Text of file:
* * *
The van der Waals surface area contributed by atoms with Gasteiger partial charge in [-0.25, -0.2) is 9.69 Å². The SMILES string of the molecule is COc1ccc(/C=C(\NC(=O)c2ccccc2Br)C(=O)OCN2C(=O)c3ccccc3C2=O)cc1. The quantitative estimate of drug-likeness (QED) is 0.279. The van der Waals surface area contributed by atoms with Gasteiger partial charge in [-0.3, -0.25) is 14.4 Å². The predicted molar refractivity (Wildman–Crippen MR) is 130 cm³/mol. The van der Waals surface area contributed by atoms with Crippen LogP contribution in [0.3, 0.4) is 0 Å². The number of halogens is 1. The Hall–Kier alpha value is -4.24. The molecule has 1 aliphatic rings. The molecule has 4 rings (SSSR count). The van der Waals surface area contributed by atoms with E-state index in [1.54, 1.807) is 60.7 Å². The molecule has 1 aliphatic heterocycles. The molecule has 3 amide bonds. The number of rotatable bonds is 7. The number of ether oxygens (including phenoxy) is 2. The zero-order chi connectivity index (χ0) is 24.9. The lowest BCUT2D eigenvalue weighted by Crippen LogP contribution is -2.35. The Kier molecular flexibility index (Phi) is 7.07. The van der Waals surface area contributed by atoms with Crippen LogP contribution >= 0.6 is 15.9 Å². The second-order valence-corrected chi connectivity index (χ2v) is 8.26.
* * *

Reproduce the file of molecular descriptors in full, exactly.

The van der Waals surface area contributed by atoms with Gasteiger partial charge in [-0.25, -0.2) is 9.69 Å². The SMILES string of the molecule is COc1ccc(/C=C(\NC(=O)c2ccccc2Br)C(=O)OCN2C(=O)c3ccccc3C2=O)cc1. The quantitative estimate of drug-likeness (QED) is 0.279. The van der Waals surface area contributed by atoms with Gasteiger partial charge in [-0.3, -0.25) is 14.4 Å². The predicted molar refractivity (Wildman–Crippen MR) is 130 cm³/mol. The van der Waals surface area contributed by atoms with Crippen LogP contribution in [0.3, 0.4) is 0 Å². The number of halogens is 1. The Hall–Kier alpha value is -4.24. The molecule has 1 aliphatic rings. The molecule has 4 rings (SSSR count). The van der Waals surface area contributed by atoms with E-state index in [1.54, 1.807) is 60.7 Å². The molecule has 1 aliphatic heterocycles. The molecule has 3 amide bonds. The number of rotatable bonds is 7. The number of ether oxygens (including phenoxy) is 2. The zero-order chi connectivity index (χ0) is 24.9. The lowest BCUT2D eigenvalue weighted by Crippen LogP contribution is -2.35. The Kier molecular flexibility index (Phi) is 7.07. The van der Waals surface area contributed by atoms with Crippen LogP contribution >= 0.6 is 15.9 Å². The second-order valence-corrected chi connectivity index (χ2v) is 8.26.